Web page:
It has been four months since the U.N.’s World Food Programme (WFP) and the U.S.’s leading aid agency halted food aid to Tigray amid an internal investigation into the theft of food meant for hungry people.
A subsequent investigation by Tigrayan authorities found that almost 500 people were involved in the theft. However, at least 1,400 people have starved to death since the suspension.
At the time, aid workers told The Associated Press that senior Ethiopian government officials were implicated in the food thefts. Sadly, the U.S. says it will only reinstate food aid once they are removed from the aid distribution process and more vigorous checks are introduced.
Ethiopia’s denied the allegations, dismissing them as “propaganda.”
The conflict in Tigray, which began in 2020, ended last November after the Ethiopian government and the Tigray People’s Liberation Front (TPLF) signed a peace deal brokered by the African Union (AU)—but the path to peace has not been an easy one.
In January, Ethiopia’s government admitted to firing on a United Nations team visiting refugees in the embattled Tigray region. Despite taking responsibility for firing at the U.N. staffers, a spokesperson says the workers in the town of Shire ignored instructions and drove through government checkpoints.
“They broke two checkpoints to drive hastily to areas where they were not supposed to go, that they were told not to go,” Ethiopian government spokesman Redwan Hussein told reporters. “They were left alone when (and) they broke two checkpoints, and when they were about to break the third one, they were shot at and detained. Now, of course they are free.”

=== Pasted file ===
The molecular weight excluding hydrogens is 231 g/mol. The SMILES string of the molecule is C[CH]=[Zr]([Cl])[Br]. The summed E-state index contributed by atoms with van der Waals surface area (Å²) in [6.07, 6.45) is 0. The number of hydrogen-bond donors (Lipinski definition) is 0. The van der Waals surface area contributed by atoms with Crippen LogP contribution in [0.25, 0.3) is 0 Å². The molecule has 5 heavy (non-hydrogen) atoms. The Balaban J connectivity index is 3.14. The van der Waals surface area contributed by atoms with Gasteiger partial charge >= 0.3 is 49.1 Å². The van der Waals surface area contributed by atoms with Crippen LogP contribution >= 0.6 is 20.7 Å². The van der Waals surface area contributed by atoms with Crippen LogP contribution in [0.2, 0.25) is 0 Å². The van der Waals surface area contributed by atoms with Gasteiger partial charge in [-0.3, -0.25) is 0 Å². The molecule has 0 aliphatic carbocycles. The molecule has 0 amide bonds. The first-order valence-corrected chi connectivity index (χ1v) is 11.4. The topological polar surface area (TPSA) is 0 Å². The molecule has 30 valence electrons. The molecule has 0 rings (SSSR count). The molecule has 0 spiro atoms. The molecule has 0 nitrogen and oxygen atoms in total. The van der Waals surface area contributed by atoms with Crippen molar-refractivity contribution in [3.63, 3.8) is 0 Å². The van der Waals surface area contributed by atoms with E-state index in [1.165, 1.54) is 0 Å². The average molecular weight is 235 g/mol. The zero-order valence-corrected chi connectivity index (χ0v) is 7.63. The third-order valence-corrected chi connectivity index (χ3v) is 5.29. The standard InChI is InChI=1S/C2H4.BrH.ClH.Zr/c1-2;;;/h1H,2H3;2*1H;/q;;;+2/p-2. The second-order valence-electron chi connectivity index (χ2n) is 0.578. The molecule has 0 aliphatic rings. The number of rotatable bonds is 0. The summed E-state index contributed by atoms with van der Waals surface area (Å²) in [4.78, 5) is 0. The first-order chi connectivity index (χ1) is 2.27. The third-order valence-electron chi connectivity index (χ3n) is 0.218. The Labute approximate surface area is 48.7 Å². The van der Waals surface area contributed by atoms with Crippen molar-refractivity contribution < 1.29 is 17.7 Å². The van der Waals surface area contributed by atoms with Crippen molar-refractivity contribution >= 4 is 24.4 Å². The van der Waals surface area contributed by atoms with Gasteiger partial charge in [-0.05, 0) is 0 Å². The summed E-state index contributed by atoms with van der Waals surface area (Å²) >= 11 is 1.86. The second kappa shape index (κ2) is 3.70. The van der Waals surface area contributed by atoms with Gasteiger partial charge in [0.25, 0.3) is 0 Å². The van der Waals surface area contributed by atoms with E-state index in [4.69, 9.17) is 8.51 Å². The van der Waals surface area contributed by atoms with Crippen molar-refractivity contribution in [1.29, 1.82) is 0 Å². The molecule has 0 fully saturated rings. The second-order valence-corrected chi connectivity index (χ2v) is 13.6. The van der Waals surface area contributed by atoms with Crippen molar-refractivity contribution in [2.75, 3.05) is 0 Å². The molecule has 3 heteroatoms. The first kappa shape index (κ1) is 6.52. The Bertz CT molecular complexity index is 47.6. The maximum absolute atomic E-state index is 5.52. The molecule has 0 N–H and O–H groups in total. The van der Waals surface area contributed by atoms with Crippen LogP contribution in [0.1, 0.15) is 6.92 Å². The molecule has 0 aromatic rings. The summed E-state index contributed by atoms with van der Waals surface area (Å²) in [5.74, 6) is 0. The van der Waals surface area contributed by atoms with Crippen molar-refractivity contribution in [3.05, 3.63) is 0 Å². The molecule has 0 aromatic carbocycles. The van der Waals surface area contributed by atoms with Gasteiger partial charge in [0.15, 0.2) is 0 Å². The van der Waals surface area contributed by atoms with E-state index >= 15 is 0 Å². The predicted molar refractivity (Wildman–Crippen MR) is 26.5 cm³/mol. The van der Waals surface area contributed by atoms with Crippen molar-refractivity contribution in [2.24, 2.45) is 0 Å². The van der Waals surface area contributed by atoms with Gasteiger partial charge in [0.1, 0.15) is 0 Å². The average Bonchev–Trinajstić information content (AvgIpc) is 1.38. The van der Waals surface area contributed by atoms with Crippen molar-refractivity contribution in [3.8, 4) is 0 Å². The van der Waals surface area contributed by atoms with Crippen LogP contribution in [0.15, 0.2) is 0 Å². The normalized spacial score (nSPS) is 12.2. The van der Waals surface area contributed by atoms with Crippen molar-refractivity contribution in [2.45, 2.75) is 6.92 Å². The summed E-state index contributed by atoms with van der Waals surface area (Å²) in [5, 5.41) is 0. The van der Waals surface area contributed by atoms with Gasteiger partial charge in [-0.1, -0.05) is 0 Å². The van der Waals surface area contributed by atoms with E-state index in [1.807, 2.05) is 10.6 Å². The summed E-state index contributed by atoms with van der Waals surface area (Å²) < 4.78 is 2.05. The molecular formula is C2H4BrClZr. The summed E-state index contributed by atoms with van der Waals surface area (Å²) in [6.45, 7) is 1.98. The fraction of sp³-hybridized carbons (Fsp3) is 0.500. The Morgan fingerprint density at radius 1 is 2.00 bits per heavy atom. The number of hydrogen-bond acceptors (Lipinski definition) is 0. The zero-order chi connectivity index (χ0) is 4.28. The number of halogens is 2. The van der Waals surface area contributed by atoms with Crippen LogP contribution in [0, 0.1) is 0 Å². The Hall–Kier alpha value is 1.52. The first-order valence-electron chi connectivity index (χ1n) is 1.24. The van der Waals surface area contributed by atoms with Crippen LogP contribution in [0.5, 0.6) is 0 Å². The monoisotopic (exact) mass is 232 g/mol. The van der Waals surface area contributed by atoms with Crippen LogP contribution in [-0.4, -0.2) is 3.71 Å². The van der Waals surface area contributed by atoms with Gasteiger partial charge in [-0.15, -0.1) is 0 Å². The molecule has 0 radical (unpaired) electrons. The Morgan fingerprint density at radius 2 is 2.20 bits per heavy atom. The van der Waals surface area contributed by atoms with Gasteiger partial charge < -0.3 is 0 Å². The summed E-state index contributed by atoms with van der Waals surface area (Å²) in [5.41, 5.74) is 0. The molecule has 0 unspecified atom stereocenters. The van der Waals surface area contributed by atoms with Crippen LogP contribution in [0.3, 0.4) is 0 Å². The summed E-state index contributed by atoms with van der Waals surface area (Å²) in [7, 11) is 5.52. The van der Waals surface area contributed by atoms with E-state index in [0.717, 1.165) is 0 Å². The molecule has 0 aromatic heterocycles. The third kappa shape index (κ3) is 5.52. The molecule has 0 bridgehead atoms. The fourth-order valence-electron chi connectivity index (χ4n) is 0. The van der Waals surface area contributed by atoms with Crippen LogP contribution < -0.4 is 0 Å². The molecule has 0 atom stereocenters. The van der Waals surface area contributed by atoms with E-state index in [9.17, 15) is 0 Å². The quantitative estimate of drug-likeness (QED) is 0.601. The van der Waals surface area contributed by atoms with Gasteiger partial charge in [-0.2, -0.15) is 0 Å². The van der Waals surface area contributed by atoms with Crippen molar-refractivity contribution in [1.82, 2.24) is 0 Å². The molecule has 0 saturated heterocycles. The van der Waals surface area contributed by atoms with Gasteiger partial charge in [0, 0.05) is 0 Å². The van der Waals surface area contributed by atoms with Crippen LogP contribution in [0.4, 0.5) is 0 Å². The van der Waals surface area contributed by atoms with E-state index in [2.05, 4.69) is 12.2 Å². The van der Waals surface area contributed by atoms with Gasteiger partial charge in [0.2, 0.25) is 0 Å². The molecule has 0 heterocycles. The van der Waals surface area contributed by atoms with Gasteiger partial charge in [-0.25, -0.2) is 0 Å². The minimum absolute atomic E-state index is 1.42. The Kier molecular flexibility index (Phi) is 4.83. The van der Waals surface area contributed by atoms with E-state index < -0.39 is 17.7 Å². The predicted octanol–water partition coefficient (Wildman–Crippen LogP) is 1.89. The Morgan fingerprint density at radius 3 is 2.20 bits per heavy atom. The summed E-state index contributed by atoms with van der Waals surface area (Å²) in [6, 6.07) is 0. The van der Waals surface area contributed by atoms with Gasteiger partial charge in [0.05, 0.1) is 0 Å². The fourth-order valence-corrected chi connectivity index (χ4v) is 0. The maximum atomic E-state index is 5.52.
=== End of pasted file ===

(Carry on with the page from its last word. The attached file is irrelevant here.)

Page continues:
In 2019, Abiy won the Nobel Peace Prize after making peace with neighboring Eritrea, ending one of the continent’s longest-running conflicts.
At the time, the Norwegian Nobel Committee, which awards the prestigious prize, condemned the prize-winner’s efforts.
“As prime minister and winner of the Nobel Peace Prize, Abiy Ahmed has a special responsibility to end the conflict and contribute to peace,” the committee said in a statement. “The humanitarian situation is very serious, and it is not acceptable that humanitarian aid does not emerge to a sufficient degree.”